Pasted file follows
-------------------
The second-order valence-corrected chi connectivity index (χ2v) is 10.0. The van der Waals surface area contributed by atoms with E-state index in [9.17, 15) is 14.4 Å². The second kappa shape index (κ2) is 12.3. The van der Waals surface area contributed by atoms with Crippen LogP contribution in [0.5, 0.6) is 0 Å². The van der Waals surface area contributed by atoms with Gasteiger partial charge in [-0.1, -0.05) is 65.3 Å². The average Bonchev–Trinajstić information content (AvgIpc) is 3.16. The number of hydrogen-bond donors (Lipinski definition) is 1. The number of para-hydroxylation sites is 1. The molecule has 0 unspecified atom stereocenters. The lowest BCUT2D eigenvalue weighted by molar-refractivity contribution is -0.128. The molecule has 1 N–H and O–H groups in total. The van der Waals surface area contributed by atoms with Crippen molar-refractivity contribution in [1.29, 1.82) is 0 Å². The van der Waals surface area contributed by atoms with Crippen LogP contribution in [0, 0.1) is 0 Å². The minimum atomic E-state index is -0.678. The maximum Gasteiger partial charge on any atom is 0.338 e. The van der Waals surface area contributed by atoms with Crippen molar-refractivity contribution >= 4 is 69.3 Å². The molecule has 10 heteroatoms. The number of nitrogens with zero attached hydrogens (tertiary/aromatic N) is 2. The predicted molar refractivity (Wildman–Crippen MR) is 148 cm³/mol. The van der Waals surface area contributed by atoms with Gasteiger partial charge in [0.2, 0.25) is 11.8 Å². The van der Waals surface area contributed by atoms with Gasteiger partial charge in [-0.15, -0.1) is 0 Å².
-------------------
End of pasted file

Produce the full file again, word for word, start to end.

The second-order valence-corrected chi connectivity index (χ2v) is 10.0. The van der Waals surface area contributed by atoms with E-state index in [9.17, 15) is 14.4 Å². The second kappa shape index (κ2) is 12.3. The van der Waals surface area contributed by atoms with Crippen LogP contribution in [0.5, 0.6) is 0 Å². The van der Waals surface area contributed by atoms with Gasteiger partial charge in [-0.1, -0.05) is 65.3 Å². The average Bonchev–Trinajstić information content (AvgIpc) is 3.16. The number of hydrogen-bond donors (Lipinski definition) is 1. The number of para-hydroxylation sites is 1. The molecule has 0 unspecified atom stereocenters. The lowest BCUT2D eigenvalue weighted by molar-refractivity contribution is -0.128. The molecule has 1 N–H and O–H groups in total. The van der Waals surface area contributed by atoms with Crippen molar-refractivity contribution in [1.29, 1.82) is 0 Å². The van der Waals surface area contributed by atoms with Crippen LogP contribution in [0, 0.1) is 0 Å². The minimum atomic E-state index is -0.678. The maximum Gasteiger partial charge on any atom is 0.338 e. The van der Waals surface area contributed by atoms with Crippen molar-refractivity contribution >= 4 is 69.3 Å². The molecule has 10 heteroatoms. The number of nitrogens with zero attached hydrogens (tertiary/aromatic N) is 2. The predicted molar refractivity (Wildman–Crippen MR) is 148 cm³/mol. The van der Waals surface area contributed by atoms with Gasteiger partial charge in [0.2, 0.25) is 11.8 Å². The van der Waals surface area contributed by atoms with Gasteiger partial charge in [-0.15, -0.1) is 0 Å².